The Court of Public Opinion

The Practice and Ethics of Trying Cases in the Media

September 28-29, 2007
Duke University School Of Law

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Conference Description

What catapults a case into the media spotlight? Who is responsible for focusing media and public attention on a particular case? Once a case gains high-profile status, what are the professional and ethical roles and responsibilities of members of the media, the bar, and the institutions involved? How do media balance their First Amendment right to watch over the operation of government with the rights of the accused?

These are the questions to be examined during this two-day interdisciplinary conference. Experts from various fields will consider how the presence of certain core themes—including race, gender, class, and athletics—can turn an otherwise everyday case into a high-profile one. In so doing, they will examine the legal issues common to such cases, including First Amendment rights of free speech and of the press; ethical rules governing prosecutors, defense counsel, judges, and journalists; the desirability of public access to and scrutiny of the justice system; and the needs of institutions and individuals to defend themselves and their reputations in the face of intense public and media scrutiny.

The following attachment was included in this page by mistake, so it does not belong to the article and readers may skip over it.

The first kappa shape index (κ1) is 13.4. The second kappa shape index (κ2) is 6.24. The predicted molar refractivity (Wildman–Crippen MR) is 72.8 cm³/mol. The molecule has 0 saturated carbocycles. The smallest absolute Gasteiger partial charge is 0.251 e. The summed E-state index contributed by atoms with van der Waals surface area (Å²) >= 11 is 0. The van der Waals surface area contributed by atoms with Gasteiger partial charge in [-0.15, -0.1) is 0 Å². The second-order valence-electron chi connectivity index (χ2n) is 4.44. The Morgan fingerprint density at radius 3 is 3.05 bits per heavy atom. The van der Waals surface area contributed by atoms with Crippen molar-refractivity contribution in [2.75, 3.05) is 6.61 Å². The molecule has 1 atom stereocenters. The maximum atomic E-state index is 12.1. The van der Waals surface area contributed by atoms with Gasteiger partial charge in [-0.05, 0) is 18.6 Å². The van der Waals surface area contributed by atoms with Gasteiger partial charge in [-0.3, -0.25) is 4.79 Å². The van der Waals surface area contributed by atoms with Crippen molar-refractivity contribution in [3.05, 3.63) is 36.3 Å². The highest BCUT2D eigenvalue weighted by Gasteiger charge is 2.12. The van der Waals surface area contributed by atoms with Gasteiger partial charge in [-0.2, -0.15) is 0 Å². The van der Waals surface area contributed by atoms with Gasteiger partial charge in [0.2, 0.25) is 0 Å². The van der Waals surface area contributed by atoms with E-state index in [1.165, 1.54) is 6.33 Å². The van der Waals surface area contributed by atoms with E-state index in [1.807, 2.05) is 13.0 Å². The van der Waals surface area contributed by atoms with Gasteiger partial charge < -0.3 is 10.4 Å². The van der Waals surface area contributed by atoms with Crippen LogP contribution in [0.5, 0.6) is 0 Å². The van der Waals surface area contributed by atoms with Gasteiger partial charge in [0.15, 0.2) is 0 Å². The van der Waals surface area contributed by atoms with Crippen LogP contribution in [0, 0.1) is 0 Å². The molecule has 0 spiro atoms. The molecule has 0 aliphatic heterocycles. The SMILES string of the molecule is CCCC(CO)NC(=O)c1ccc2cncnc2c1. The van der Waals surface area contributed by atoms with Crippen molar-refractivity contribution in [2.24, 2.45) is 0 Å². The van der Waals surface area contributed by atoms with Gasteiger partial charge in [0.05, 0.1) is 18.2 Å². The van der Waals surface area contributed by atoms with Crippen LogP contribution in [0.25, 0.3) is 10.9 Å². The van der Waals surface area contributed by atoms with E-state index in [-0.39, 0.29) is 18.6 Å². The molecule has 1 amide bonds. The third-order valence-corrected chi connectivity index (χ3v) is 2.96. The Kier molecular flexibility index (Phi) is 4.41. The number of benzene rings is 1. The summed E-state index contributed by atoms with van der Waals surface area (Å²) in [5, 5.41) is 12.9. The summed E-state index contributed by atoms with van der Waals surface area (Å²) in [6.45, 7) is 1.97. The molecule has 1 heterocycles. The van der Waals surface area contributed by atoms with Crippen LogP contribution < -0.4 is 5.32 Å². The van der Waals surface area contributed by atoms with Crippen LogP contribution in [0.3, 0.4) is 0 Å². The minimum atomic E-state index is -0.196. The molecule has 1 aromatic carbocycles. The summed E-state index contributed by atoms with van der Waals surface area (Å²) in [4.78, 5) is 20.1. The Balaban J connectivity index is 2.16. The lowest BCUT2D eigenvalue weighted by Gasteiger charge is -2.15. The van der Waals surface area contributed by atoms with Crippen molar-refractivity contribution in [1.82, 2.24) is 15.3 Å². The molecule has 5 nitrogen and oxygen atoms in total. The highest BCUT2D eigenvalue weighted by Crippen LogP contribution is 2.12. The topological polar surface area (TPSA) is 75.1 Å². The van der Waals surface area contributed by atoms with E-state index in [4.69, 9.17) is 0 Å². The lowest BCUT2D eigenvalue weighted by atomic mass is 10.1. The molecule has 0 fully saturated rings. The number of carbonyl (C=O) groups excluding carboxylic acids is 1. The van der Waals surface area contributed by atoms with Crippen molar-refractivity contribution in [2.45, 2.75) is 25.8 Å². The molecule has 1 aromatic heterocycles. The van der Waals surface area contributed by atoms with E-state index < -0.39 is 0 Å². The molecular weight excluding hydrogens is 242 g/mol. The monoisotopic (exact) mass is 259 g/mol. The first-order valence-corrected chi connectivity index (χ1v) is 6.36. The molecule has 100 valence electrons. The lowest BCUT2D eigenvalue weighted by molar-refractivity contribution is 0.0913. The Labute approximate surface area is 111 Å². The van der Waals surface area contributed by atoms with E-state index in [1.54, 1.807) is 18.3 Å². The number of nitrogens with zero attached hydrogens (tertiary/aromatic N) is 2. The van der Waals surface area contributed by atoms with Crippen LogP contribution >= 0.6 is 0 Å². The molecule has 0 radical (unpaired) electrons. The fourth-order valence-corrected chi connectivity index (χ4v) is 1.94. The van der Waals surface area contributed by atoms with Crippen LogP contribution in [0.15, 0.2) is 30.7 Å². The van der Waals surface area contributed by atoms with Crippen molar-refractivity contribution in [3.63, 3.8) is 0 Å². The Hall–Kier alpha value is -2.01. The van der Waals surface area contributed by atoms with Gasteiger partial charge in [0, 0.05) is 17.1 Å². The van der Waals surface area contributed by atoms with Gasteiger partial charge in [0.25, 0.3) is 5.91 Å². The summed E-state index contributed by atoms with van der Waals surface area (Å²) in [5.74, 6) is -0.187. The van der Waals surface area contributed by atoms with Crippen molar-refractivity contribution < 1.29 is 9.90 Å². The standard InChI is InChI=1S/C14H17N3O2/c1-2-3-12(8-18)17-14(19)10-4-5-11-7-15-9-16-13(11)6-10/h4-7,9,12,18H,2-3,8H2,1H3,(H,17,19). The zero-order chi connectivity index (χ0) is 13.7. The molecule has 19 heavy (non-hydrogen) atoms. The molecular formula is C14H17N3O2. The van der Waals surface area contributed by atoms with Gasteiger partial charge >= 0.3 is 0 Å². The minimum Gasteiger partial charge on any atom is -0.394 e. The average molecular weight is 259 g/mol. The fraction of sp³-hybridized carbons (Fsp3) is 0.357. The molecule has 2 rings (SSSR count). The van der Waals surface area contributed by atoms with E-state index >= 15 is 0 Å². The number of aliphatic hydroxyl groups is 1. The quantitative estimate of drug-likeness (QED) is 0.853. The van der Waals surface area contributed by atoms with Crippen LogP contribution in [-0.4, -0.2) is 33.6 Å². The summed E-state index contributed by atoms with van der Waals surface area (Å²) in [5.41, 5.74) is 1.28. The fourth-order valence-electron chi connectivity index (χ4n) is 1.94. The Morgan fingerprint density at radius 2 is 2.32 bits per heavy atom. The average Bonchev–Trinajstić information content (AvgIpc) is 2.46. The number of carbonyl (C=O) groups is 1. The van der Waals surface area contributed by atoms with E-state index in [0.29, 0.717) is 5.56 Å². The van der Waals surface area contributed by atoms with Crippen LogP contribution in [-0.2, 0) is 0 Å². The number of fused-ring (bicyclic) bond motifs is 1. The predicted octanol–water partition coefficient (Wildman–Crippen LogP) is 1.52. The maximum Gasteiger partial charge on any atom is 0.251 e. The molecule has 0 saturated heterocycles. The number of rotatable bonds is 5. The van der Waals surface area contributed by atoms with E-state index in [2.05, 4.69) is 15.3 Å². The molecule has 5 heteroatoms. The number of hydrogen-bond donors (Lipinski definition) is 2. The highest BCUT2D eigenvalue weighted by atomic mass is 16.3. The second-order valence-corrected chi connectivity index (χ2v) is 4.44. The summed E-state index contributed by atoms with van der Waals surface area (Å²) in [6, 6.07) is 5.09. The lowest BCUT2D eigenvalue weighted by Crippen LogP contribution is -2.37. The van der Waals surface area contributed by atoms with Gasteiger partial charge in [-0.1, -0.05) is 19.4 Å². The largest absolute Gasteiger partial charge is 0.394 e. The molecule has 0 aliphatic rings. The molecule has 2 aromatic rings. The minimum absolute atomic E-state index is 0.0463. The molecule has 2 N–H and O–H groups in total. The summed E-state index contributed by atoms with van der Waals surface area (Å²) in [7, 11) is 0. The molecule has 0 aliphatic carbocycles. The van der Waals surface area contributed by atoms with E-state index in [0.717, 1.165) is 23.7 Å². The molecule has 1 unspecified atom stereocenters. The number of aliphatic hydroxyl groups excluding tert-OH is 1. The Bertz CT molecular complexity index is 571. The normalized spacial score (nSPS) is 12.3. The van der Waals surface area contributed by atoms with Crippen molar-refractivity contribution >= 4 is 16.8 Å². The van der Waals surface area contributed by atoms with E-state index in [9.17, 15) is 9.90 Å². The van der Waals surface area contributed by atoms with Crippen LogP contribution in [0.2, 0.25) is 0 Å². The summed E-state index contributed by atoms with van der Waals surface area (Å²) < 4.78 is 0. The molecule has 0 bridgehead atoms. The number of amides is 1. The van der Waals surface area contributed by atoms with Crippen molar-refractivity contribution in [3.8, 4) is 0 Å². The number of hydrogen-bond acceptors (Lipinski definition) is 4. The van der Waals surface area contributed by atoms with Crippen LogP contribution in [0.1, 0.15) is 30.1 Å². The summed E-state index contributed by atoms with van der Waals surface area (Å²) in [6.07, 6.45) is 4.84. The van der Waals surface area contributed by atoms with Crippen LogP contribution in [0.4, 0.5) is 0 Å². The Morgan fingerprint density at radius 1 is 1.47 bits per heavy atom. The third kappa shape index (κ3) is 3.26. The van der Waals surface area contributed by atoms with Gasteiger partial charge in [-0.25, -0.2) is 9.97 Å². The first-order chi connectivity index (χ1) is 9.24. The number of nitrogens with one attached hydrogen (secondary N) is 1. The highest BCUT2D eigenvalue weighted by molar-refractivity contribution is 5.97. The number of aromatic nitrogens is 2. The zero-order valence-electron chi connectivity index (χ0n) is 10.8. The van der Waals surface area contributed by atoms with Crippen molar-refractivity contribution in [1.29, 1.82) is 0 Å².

Each of seven conference panels will focus on the perspective of one set of participants in a high-profile case, while a separate panel on comparative law will examine the proper balance between public and private interests. During Friday’s lunch hour, a roundtable discussion will provide the opportunity to consider all of these issues and perspectives through the lens of a hypothetical case, while Saturday’s lunch hour will offer a chance to hear from those who lived through Duke’s recent experience in the spotlight.

Conference Steering Committee

Sponsored by the Knight Foundation

Funding for the conference is being provided through a generous grant from the John S. and James L. Knight Foundation. The foundation invests in journalism excellence worldwide and in the vitality of U.S. communities. Since 1950 the foundation has granted more than $300 million to advance quality journalism and freedom of expression. It focuses on projects with the potential to create transformational change. For more, visit the Knight Foundation website.

Background

A Word from David F. Levi
Dean, Duke University School of Law